(or emacs irrelevant)

New video demo - counsel-load-theme

Without further ado, here's the video link.

The code

(defun counsel--load-theme-action (x)
  "Disable current themes and load theme X."
  (condition-case nil
        (mapc #'disable-theme custom-enabled-themes)
        (load-theme (intern x))
        (when (fboundp 'powerline-reset)
    (error "Problem loading theme %s" x)))

(defun counsel-load-theme ()
  "Forward to `load-theme'.
Usable with `ivy-resume', `ivy-next-line-and-call' and
  (ivy-read "Load custom theme: "
            (mapcar 'symbol-name
            :action #'counsel--load-theme-action))

It looks almost trivial, the main idea is to disable all current themes and load the new one. Additionally, try to reset the powerline, since it has to match the mode-line face, which most themes customize.

The Interface

The interface of ivy-read is the same as the built-in completing-read in first two arguments. The difference is that it also accepts a callback through the :action argument. This callback will make the completion engine aware of what needs to be done with the completion result. The presence of the callback allows these completion engine features to work:

  • ivy-resume will resume the last completion. Very useful if you change your mind on the candidate, or want to examine a related candidate.
  • ivy-next-line-and-call selects the next matching candidate and executes the callback for it.
  • ivy-previous-line-and-call selects the previous matching candidate and executes the callback for it.

I like to think of ivy-resume as a DEL or <left> for completion. As you can erase or go back one character with the same DEL binding, regardless of the last character inputted (a or B etc), in the same way you can call the completion again with the same <f6> binding, regardless of the command that required completion (counsel-git-grep or counsel-load-theme or counsel-load-library etc). ivy-resume isn't bound by default, since it needs to be a global binding. I just use this in my config:

(global-set-key [f6] 'ivy-resume)

For the functions that execute the callback while changing the candidate, the idea is:

  • C-M-n (ivy-next-line-and-call) corresponds to C-n (ivy-next-line),
  • C-M-p (ivy-previous-line-and-call) corresponds to C-n (ivy-previous-line).

I've also showed off a generic ivy feature: M-j will yank the word at point into the minibuffer. Think of it as the mirror of C-w in isearch. It could not be C-w, since I like C-w being bound to kill-region.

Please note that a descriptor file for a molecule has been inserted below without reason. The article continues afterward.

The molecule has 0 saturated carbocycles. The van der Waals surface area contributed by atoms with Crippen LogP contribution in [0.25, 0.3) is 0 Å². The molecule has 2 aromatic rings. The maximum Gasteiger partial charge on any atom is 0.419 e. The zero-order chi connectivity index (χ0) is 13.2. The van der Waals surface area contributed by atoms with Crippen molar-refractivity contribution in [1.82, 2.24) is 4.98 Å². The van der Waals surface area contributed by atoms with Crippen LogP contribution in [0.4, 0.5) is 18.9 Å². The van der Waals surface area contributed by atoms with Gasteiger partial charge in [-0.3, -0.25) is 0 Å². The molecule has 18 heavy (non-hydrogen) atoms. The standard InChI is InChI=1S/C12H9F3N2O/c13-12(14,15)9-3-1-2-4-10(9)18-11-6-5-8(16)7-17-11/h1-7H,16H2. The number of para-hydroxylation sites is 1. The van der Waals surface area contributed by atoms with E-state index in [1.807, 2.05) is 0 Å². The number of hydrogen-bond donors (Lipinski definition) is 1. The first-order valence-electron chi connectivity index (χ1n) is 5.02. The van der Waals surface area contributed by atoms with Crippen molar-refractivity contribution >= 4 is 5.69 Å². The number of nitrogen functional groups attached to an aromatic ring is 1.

The command/insert mode split


Finally, I show off the equivalent hydra-based modal selection method. So instead of pressing C-M-n C-M-n C-M-n C-M-p C-M-p, you can press the equivalent C-o c jjjkk. Luckily, you don't need to remember a lot of bindings for this hydra mode: just press C-o and read the hints. I'll just list the exit points, since that's usually the more important stuff:

  • To exit the "command-mode" completely, press o or the standard C-g.
  • To exit the "command-mode" with the current candidate, press f or d.
  • To exit the "command-mode" and once again edit the minibuffer, press i.

You might ask why f and d do the same. They actually mirror C-j (ivy-alt-done) and C-m (ivy-done). And if you ask what the difference between those two is, the answer is that ivy-alt-done will not exit the completion when selecting directories during file name completion. It may be possible to extend this to other types of completion where it makes sense to select something but not to exit the minibuffer.


If you're using ivy-mode, make sure to try the new features: the action-using commands should work for any command that starts with counsel-. For other commands, like package-install, you can only select one candidate with C-m.

Also do try C-M-n with counsel-find-file: you'll be able to cycle through all files in a directory without exiting the completion. Same goes for ivy-switch-buffer, which should probably be renamed to counsel-switch-buffer for consistency.